After the training, Owen and his friend were able to have a ride around the park together – first stopping at the skate park, where Owen did not hesitate to get stuck in with the teenagers on skateboards. At one point he rode over a ramp and shouted out “that was sick!”. Owen’s friend was a bit nervous about going onto the skatepark, but seeing Owen encouraged him and he managed to conquer the ramp too. After the skate park, the boys went to the playground, where it was Owen’s turn to be encouraged to climb things that he would usually be nervous to go up – it was great seeing the boys playing together, as that is something that has been missed with all of the lockdowns, and we do not really know what Owen gets up to at school. We finished the trip off with a stop at the ice cream van. It was mad to think that the previous day Owen had woken up to snow at my parents’ house and there we were in the park, wearing T-shirts and eating ice cream! As I was not riding I was able to take my camera – which really has not had enough use in 2021.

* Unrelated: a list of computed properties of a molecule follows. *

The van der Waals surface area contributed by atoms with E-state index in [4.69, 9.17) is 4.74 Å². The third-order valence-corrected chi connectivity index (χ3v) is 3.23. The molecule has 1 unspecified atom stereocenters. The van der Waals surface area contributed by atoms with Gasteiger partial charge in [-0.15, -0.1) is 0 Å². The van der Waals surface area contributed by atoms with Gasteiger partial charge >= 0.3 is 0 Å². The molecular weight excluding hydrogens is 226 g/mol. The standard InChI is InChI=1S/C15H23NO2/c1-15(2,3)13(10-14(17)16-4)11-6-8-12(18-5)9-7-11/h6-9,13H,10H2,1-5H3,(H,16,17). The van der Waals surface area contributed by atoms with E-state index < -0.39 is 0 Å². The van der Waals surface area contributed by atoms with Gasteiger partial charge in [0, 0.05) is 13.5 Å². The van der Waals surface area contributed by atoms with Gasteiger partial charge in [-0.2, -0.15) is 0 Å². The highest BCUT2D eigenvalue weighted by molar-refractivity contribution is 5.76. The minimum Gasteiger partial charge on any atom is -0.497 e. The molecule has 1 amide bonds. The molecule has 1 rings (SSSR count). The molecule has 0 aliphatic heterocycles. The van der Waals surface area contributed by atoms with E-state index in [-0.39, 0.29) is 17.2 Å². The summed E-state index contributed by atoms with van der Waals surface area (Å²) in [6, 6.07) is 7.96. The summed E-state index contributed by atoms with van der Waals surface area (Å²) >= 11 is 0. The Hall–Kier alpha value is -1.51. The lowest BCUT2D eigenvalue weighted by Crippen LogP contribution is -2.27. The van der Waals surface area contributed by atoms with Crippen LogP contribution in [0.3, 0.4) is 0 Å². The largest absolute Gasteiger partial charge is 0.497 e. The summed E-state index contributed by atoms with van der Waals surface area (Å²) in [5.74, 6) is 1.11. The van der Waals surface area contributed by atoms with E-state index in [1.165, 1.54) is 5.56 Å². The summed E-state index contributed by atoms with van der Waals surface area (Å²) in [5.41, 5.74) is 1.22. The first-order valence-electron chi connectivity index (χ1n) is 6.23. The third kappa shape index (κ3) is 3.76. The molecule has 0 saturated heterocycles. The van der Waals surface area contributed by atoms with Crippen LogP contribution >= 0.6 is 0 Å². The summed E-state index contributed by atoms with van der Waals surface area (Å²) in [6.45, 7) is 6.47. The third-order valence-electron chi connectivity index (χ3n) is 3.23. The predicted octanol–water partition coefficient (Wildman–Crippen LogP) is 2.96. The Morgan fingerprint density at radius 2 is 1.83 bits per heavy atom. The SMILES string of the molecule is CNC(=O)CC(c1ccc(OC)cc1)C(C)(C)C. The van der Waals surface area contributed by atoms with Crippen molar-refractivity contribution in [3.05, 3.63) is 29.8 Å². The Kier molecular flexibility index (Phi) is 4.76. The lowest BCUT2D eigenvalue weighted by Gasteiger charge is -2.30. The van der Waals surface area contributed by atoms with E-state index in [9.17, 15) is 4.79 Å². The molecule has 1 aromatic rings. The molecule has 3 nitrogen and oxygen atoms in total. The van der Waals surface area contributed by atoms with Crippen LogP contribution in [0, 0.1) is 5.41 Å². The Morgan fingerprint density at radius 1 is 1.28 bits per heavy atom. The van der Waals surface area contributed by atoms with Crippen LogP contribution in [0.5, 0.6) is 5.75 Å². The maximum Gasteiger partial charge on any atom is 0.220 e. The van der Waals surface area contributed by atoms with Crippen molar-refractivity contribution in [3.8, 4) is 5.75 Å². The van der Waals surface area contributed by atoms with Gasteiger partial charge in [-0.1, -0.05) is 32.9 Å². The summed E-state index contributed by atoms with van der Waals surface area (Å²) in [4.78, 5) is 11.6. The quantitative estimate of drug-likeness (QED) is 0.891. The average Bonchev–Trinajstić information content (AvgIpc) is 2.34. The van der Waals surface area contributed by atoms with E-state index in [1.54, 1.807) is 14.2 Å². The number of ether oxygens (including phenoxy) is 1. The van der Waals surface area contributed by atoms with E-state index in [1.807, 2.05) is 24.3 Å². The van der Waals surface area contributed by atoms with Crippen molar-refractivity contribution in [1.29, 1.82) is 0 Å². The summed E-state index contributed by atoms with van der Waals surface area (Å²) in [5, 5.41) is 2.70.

Snibston Colliery Country Park
With Henry at nursery all day, Wednesday had been planned as the big day out on the bikes. I had heard about a new blue graded mountain bike trail at Snibston Colliery Country Park in North Leicestershire, so we decided to try it out. A bonus of travelling across the border to Leicestershire was that their school holidays had already finished, so it was quiet and we were able to park the van right next to the pumptrack.
After a few laps of the pump track we decided to explore the trail. It has quite a clever layout with two short loops that can be ridden near to the car park, or a much longer loop incorporating the shorter ones at the beginning and end. At the split between the two shorter loops, there is also a skills training area, which was our first stop.